“I Think About Quitting Every Day. It’s A Crazy Job”: PM Justin Trudeau

The next general election in Canada is slated for October 2025, setting the stage for a critical decision.

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Prime Minister Justin Trudeau has openly acknowledged the weight of his demanding role, revealing that he contemplates leaving his “crazy job”. Despite the mounting challenges, Trudeau remains committed to leading the nation through another election cycle. His political future has become a topic of intense scrutiny, fueled by waning popularity among Canadians, as indicated by recent polls.

In an exclusive interview with Radio-Canada, Trudeau candidly discussed the personal sacrifices inherent in his position. The next general election in Canada is slated for October 2025, setting the stage for a critical decision.

Public discontent has been brewing, fueled by concerns over housing affordability and the rising cost of living. The governing Liberal Party finds itself trailing behind the Conservative opposition, often by a significant margin. The “Trudeau brand,” once a powerful force, now faces skepticism within political circles. Allies have even suggested that it might be time for Trudeau to step aside.

However, in a recent 24-minute conversation with the French-language broadcaster, Trudeau reaffirmed his commitment: “I could not be the man I am and abandon the fight at this point.” The toll of his responsibilities weighs heavily on him, and he admitted, “I think about quitting every day. It’s a crazy job I’m doing, making the personal sacrifices.” Despite the challenges, he remains resolute, acknowledging both the toughness and occasional monotony of his role.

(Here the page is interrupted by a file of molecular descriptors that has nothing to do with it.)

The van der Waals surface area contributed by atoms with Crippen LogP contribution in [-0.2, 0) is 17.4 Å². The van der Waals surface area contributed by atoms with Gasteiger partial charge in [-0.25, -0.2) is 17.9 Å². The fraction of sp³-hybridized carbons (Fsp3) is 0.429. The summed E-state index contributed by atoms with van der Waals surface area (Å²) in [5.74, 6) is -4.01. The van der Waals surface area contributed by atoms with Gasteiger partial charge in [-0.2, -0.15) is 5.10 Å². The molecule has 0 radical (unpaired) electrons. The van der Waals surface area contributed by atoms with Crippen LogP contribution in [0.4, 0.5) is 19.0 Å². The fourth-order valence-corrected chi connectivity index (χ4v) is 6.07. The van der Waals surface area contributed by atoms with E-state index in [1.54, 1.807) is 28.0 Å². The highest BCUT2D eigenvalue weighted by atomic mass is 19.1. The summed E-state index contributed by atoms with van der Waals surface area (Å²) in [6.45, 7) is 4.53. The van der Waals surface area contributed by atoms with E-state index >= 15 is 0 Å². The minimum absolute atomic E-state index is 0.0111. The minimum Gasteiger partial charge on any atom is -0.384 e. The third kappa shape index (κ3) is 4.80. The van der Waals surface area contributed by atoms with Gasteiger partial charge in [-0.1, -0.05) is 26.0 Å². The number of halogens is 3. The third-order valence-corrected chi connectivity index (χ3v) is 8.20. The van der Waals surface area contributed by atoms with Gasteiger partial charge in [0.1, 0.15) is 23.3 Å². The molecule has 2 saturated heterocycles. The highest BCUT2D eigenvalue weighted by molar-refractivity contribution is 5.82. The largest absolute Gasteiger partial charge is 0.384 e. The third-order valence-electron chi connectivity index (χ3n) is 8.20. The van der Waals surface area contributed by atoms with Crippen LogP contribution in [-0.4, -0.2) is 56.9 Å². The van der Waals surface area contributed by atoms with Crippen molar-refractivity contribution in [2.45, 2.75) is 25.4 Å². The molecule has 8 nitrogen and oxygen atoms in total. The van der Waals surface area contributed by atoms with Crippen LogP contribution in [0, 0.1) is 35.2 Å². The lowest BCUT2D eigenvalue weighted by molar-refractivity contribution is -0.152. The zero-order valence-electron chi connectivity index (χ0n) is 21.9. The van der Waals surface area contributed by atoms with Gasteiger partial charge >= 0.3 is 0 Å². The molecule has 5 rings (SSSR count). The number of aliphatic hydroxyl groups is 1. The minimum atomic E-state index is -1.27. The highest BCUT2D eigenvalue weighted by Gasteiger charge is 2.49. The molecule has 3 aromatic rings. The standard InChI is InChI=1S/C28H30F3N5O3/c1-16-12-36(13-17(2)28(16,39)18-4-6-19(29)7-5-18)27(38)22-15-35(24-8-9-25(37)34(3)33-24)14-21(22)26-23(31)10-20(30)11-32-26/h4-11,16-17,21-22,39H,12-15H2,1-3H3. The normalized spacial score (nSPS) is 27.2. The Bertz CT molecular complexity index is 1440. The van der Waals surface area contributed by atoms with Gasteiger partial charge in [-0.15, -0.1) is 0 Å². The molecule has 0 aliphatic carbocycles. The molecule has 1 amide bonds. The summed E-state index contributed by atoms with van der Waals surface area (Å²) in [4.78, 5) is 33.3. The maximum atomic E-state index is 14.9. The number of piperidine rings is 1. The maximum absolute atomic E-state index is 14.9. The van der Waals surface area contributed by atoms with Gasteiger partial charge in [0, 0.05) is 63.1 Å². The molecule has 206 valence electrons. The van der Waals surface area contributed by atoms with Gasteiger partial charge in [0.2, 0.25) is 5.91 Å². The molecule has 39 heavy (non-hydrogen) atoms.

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Trudeau’s personal life has also faced scrutiny. Last year, he and his wife, Sophie Grégoire Trudeau, publicly announced their separation. Together, they share three children.

Trudeau’s ascent to power was marked by an impressive majority election victory, ending nearly a decade of Conservative rule in Canada. However, subsequent elections have eroded support for the Liberal Party. Currently, Trudeau’s minority government operates under a “supply and confidence” agreement with the New Democrats, where the left-leaning party provides crucial support during parliamentary votes.

As the political landscape evolves, Trudeau grapples with the weight of leadership, torn between personal sacrifice and the relentless demands of his role. Whether he can rejuvenate the “Trudeau brand” and secure another electoral victory remains to be seen.

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